PSK31 Audio Beacon     

PSK31 Beacon


Project Description


App #1: Tone Gen

Description

Source Code


PSK31 Beacon

Description

Schematic

PCB Layout

Source Code


Programming the SX

Useful SX Links

SX28 Overview

Beaconing Guide


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SOFTWARE DESCRIPTION & SOURCE CODE

   Click HERE to view the source code listing.

This source file may also be downloaded by right-clicking on that same link and saving the file to your local computerRemember to change the filename extension to .src in order for the SX editor to recognize it.

Beacon String Construct

The Beacon software is programmed to transmit two types of data in sequence:

1) Idle Stream - Upon transmit initiation, the Beacon sends a series of 64 zeros to allow the PSK31 receiving system and decoder to synchronize for the data reception that follows. In some PSK31 applications this idle stream time allows the decoding software to measure signal "IMD", an indication of energy present in adjacent sidebands and somewhat of a figure of merit for the received signal.

2) Data String - Immediately following the idle stream of zeros, the Beacon begins sending the data string that will ultimately be displayed on the receiving side of the communications channel. This is the custom-programmed sequence of ASCII characters. The data string may be of any length, and is limited only by available memory.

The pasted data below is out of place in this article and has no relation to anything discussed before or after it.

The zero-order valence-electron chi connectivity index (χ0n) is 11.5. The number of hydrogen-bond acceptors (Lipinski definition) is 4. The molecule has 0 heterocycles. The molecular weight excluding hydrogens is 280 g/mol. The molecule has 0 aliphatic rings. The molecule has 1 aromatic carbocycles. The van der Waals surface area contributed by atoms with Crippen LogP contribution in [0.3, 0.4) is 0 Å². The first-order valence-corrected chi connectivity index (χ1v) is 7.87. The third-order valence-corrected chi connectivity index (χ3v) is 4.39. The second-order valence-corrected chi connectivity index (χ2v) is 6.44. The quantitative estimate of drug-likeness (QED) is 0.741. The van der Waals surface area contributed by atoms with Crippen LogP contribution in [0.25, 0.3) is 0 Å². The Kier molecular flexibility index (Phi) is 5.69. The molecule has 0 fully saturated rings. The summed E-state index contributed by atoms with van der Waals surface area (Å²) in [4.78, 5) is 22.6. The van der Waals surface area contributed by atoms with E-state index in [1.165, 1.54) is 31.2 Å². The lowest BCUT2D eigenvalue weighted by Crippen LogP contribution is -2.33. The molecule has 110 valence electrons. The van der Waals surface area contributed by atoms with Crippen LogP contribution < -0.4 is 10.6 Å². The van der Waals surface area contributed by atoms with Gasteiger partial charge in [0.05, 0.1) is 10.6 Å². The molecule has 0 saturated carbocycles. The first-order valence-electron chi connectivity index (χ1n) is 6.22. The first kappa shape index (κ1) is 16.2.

The SX chip provided in this kit comes pre-programmed with the information specified in the initial ordering process. This beacon string is "burned" into the program memory and is transferred to internal RAM memory when power is applied. Whenever the START pushbutton is actuated or the CONTINUOUS jumper put in place, the string in RAM memory is encoded and audibly transmitted.

Entering Custom Beacon Strings

One may alternatively enter a different text string directly to RAM memory over the RS-232C serial COM port provided on the Beacon board. A separate computer would typically be used to send this new text string to the Beacon. The new text is entered character-by-character into RAM data memory, effectively overwriting the pre-programmed text string that was put there initially at power-up time. But since RAM data memory is volatile (i.e., contents are lost when board power is removed), the custom-entered text string is only present while the power is applied. If power is cycled, the custom text string must be applied again to overwrite the pre-programmed string.

The way to initiate the entry of a custom text string is by having the X7 (CONTINUOUS) jumper in place and holding down the START pushbutton when applying power to the board. You also must have the X0 jumper in place to signify use of the serial COM port. A convenient way to switch the Beacon into this serial-entry mode is to wire the X7 and START lines to a DPDT toggle switch that would ground the respective input lines when this mode is desired. The X0 input line could also be put to a SPDT switch to be grounded for use of the serial port. (Two separate switches are recommended for reasons explained in the section concerning Direct Character Transmission mode.)